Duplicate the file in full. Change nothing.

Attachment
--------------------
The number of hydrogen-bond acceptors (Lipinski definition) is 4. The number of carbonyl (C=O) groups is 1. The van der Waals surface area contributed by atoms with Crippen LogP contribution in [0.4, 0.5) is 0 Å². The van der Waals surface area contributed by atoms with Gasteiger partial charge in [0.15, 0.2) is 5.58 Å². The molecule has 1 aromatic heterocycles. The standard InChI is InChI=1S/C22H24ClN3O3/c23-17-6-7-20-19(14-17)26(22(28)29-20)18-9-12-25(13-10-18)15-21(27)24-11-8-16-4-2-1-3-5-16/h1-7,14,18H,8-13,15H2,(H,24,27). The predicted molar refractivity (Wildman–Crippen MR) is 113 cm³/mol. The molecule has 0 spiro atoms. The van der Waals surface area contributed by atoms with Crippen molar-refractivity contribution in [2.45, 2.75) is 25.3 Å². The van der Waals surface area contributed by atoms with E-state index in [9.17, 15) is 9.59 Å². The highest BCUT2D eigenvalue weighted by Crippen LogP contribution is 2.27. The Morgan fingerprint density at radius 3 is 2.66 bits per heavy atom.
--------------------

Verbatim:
The number of hydrogen-bond acceptors (Lipinski definition) is 4. The number of carbonyl (C=O) groups is 1. The van der Waals surface area contributed by atoms with Crippen LogP contribution in [0.4, 0.5) is 0 Å². The van der Waals surface area contributed by atoms with Gasteiger partial charge in [0.15, 0.2) is 5.58 Å². The molecule has 1 aromatic heterocycles. The standard InChI is InChI=1S/C22H24ClN3O3/c23-17-6-7-20-19(14-17)26(22(28)29-20)18-9-12-25(13-10-18)15-21(27)24-11-8-16-4-2-1-3-5-16/h1-7,14,18H,8-13,15H2,(H,24,27). The predicted molar refractivity (Wildman–Crippen MR) is 113 cm³/mol. The molecule has 0 spiro atoms. The van der Waals surface area contributed by atoms with Crippen molar-refractivity contribution in [2.45, 2.75) is 25.3 Å². The van der Waals surface area contributed by atoms with E-state index in [9.17, 15) is 9.59 Å². The highest BCUT2D eigenvalue weighted by Crippen LogP contribution is 2.27. The Morgan fingerprint density at radius 3 is 2.66 bits per heavy atom.